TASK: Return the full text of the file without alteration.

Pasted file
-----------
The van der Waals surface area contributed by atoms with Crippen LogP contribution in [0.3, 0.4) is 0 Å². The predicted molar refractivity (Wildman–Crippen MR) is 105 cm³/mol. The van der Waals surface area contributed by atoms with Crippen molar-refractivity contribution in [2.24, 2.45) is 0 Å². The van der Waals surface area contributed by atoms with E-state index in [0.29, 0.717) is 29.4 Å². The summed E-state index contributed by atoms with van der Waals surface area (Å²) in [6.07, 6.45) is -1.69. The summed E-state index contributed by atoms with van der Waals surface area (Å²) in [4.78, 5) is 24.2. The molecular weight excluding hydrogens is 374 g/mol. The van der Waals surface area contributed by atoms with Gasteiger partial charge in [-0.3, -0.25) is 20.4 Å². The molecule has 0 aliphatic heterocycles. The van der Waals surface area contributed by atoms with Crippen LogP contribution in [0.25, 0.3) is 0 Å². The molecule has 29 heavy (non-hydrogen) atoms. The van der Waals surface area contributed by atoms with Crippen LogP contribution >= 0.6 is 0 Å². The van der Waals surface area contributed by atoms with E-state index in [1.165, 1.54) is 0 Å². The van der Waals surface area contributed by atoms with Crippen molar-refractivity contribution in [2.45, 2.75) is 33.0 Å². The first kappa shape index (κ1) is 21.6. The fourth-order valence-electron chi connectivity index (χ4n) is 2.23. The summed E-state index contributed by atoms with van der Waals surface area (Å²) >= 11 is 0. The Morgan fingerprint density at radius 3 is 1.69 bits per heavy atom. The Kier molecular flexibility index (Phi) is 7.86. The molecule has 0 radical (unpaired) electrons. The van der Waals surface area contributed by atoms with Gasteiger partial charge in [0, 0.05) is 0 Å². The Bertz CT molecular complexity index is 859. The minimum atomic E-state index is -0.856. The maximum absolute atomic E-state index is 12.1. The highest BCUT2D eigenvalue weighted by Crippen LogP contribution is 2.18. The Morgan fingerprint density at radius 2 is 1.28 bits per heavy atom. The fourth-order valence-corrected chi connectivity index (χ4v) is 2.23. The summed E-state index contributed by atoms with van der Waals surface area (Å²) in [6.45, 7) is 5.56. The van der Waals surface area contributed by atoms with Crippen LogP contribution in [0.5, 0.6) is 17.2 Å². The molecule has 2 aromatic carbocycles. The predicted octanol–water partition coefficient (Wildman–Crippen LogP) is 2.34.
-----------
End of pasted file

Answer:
The van der Waals surface area contributed by atoms with Crippen LogP contribution in [0.3, 0.4) is 0 Å². The predicted molar refractivity (Wildman–Crippen MR) is 105 cm³/mol. The van der Waals surface area contributed by atoms with Crippen molar-refractivity contribution in [2.24, 2.45) is 0 Å². The van der Waals surface area contributed by atoms with E-state index in [0.29, 0.717) is 29.4 Å². The summed E-state index contributed by atoms with van der Waals surface area (Å²) in [6.07, 6.45) is -1.69. The summed E-state index contributed by atoms with van der Waals surface area (Å²) in [4.78, 5) is 24.2. The molecular weight excluding hydrogens is 374 g/mol. The van der Waals surface area contributed by atoms with Gasteiger partial charge in [-0.3, -0.25) is 20.4 Å². The molecule has 0 aliphatic heterocycles. The van der Waals surface area contributed by atoms with Crippen LogP contribution in [0.25, 0.3) is 0 Å². The molecule has 29 heavy (non-hydrogen) atoms. The van der Waals surface area contributed by atoms with Crippen LogP contribution >= 0.6 is 0 Å². The van der Waals surface area contributed by atoms with E-state index in [1.165, 1.54) is 0 Å². The van der Waals surface area contributed by atoms with Crippen molar-refractivity contribution in [2.45, 2.75) is 33.0 Å². The first kappa shape index (κ1) is 21.6. The fourth-order valence-electron chi connectivity index (χ4n) is 2.23. The summed E-state index contributed by atoms with van der Waals surface area (Å²) >= 11 is 0. The Morgan fingerprint density at radius 3 is 1.69 bits per heavy atom. The Kier molecular flexibility index (Phi) is 7.86. The molecule has 0 radical (unpaired) electrons. The van der Waals surface area contributed by atoms with Gasteiger partial charge in [0, 0.05) is 0 Å². The Bertz CT molecular complexity index is 859. The minimum atomic E-state index is -0.856. The maximum absolute atomic E-state index is 12.1. The highest BCUT2D eigenvalue weighted by Crippen LogP contribution is 2.18. The Morgan fingerprint density at radius 2 is 1.28 bits per heavy atom. The fourth-order valence-corrected chi connectivity index (χ4v) is 2.23. The summed E-state index contributed by atoms with van der Waals surface area (Å²) in [6.45, 7) is 5.56. The van der Waals surface area contributed by atoms with Crippen LogP contribution in [0.5, 0.6) is 17.2 Å². The molecule has 2 aromatic carbocycles. The predicted octanol–water partition coefficient (Wildman–Crippen LogP) is 2.34.